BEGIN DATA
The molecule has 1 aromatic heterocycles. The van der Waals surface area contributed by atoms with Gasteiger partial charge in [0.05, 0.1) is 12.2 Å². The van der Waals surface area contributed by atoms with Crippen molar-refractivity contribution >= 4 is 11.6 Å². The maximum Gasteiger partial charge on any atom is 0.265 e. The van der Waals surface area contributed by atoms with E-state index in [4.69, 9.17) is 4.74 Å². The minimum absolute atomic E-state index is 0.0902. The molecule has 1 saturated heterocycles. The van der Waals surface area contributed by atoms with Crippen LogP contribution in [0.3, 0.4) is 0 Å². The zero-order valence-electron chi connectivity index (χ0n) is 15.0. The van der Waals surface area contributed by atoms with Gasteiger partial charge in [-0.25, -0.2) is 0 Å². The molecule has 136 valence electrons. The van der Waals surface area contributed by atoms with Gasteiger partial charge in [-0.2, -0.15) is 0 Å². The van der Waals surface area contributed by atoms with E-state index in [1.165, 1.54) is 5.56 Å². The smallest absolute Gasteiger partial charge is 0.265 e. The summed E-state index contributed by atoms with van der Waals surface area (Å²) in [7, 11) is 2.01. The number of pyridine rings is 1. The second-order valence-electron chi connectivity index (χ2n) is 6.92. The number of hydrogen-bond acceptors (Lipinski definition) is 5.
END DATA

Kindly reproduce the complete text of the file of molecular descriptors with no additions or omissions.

The molecule has 1 aromatic heterocycles. The van der Waals surface area contributed by atoms with Gasteiger partial charge in [0.05, 0.1) is 12.2 Å². The van der Waals surface area contributed by atoms with Crippen molar-refractivity contribution >= 4 is 11.6 Å². The maximum Gasteiger partial charge on any atom is 0.265 e. The van der Waals surface area contributed by atoms with E-state index in [4.69, 9.17) is 4.74 Å². The minimum absolute atomic E-state index is 0.0902. The molecule has 1 saturated heterocycles. The van der Waals surface area contributed by atoms with Crippen LogP contribution in [0.3, 0.4) is 0 Å². The zero-order valence-electron chi connectivity index (χ0n) is 15.0. The van der Waals surface area contributed by atoms with Gasteiger partial charge in [-0.25, -0.2) is 0 Å². The molecule has 136 valence electrons. The van der Waals surface area contributed by atoms with Gasteiger partial charge in [-0.2, -0.15) is 0 Å². The van der Waals surface area contributed by atoms with E-state index in [1.165, 1.54) is 5.56 Å². The smallest absolute Gasteiger partial charge is 0.265 e. The summed E-state index contributed by atoms with van der Waals surface area (Å²) in [7, 11) is 2.01. The number of pyridine rings is 1. The second-order valence-electron chi connectivity index (χ2n) is 6.92. The number of hydrogen-bond acceptors (Lipinski definition) is 5.